BWW Review: THE INVISIBLE HAND at TheaterWorks
Money is a funny thing. It has a certain pull to it that has been inspiring (and corrupting) people since the beginning of time. Those who understand the complex world of money and finance can be assets to their employers (and themselves), and in some rare cases, such as the harrowing tale behind Ayad Akhtar's THE INVISIBLE HAND, money can be a life-saver.
THE INVISIBLE HAND, as is currently playing at TheaterWorks in Hartford is a mounting of the critically acclaimed production that played the Westport Country Playhouse in the summer of 2016. It is not often that a production such as this finds life in a different setting, but with the same creative team and, for the most part, the cast. A few changes have been made to work in TheaterWorks smaller space (which work quite well based on the setting of the play in a Pakistani prison cell), but overall the production recreates the production that wowed audiences a couple years ago in Westport.
THE INVISIBLE HAND is the story of Nick Bright (Eric Bryant), a young, successful American investment banker who happens to be in the wrong place at the wrong time and is kidnapped in Pakistan by Imam Saleem (Rajesh Bose). Nick is held in a solitary cell and is threatened and beaten as one might expect from the situation. Just when things look grim, Nick convinces his captors to let him use his understanding of the slippery world of investment banking to raise his $10 million ransom. Thus starts Nick's frantic efforts to make good on the deal, and, subsequently, the education of Bashir (Fajer Kaisi), the rough and violent protégé of the Imam. Bashir takes to the concepts quickly as Nick teaches (which also allows the audience to better understand the plot and financial methods being discussed.) Over the course of the play Bashir shares with Nick his perspective on American involvement in his country and what he believes are the biggest issues in Pakistan.
At its core, THE INVISIBLE HAND is about the stark differences between cultures and provides an intense and visceral lesson on international finance. Ayad Akhtar's writing is brilliant, capturing the struggles between captive and captor and the more personal, human moments between the characters. He also writes in a way that makes even complicated financial exercises immensely accessible. Director David Kennedy utilizes the cramped space and the close quarters of Nick's cell to drive home a sense of terror and urgency. Like Nick, the audience never know if the familiar, comfortable exchange it is witnessing may turn to a violent outburst (or worse) in the next moment. As Nick, Mr. Bryant is scared, yet determined to do what it takes to see his family again. He delivers Nick's most terrifying moments with such raw emotion it is hard not to want to leap up and try and save him. As Nick's captor and, dare I say, frenemy, Bashir, Fajer Kaisi is smoldering, yet a little damaged and looking for answers. He is mysterious and complex and brings Bashir to vivid life. As the powerful and controlling Imam Saleem, Rajesh Bose is calculating and sinister. Just when he starts to warm up to Nick, things take a quick and violent turn. Finally, as Dar, Anand Bhatt is timid and reserved yet willing to do whatever the Imam asks of him, regardless of the cost.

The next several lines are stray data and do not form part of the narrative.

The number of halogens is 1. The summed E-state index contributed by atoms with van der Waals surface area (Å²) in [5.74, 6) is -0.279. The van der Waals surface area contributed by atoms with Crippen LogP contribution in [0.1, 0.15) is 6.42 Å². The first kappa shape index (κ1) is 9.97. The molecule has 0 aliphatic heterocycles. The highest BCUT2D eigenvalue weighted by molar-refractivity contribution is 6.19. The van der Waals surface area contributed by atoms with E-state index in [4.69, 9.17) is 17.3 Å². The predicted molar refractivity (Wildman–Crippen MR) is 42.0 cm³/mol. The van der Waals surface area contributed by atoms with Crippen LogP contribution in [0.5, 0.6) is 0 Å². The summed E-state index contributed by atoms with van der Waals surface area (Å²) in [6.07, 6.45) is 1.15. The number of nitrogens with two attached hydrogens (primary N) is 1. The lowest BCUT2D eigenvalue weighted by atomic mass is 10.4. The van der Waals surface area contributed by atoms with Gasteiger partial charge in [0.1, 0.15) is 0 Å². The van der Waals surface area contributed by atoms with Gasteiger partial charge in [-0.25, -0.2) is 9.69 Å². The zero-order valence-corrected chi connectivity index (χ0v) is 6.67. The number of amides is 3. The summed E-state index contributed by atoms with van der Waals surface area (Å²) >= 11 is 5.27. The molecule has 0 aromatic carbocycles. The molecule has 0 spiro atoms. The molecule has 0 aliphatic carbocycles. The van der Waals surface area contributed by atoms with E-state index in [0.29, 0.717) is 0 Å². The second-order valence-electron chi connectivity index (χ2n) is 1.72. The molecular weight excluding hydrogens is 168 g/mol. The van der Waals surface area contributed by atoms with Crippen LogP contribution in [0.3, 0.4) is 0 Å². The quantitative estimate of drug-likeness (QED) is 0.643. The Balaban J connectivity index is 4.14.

The creative elements of THE INVISIBLE HAND work together brilliantly to provide a sense of realism and to transport the audience to Nick's dingy and terrifying cell including Kristen Robinson's set design, Matthew Richard's lighting and Fitz Patton's sound design.
Overall, TheaterWork's THE INVISIBLE HAND is a thrilling, engaging, and imminently satisfying hostage drama. All of the theatrical elements come together well to tell this tale brilliantly. The action is constant as is the emotional investment in Nick and his plight, and audiences are sure to leave the theatre with something to think about and talk about afterwards.
THE INVISIBLE HAND runs at TheaterWorks in Hartford, CT through June 23. TheaterWorks is located at 233 Pearl Street, Hartford, CT 06103. Performances are Tuesday through Thursday at 7:30 p.m., Friday at 8 p.m., Saturday at 2:30 and 8 p.m. and Sunday at 2:30 p.m. For more information call 860-527-7838 or go to theaterworkshartford.org
Photo credits: Lanny Nagler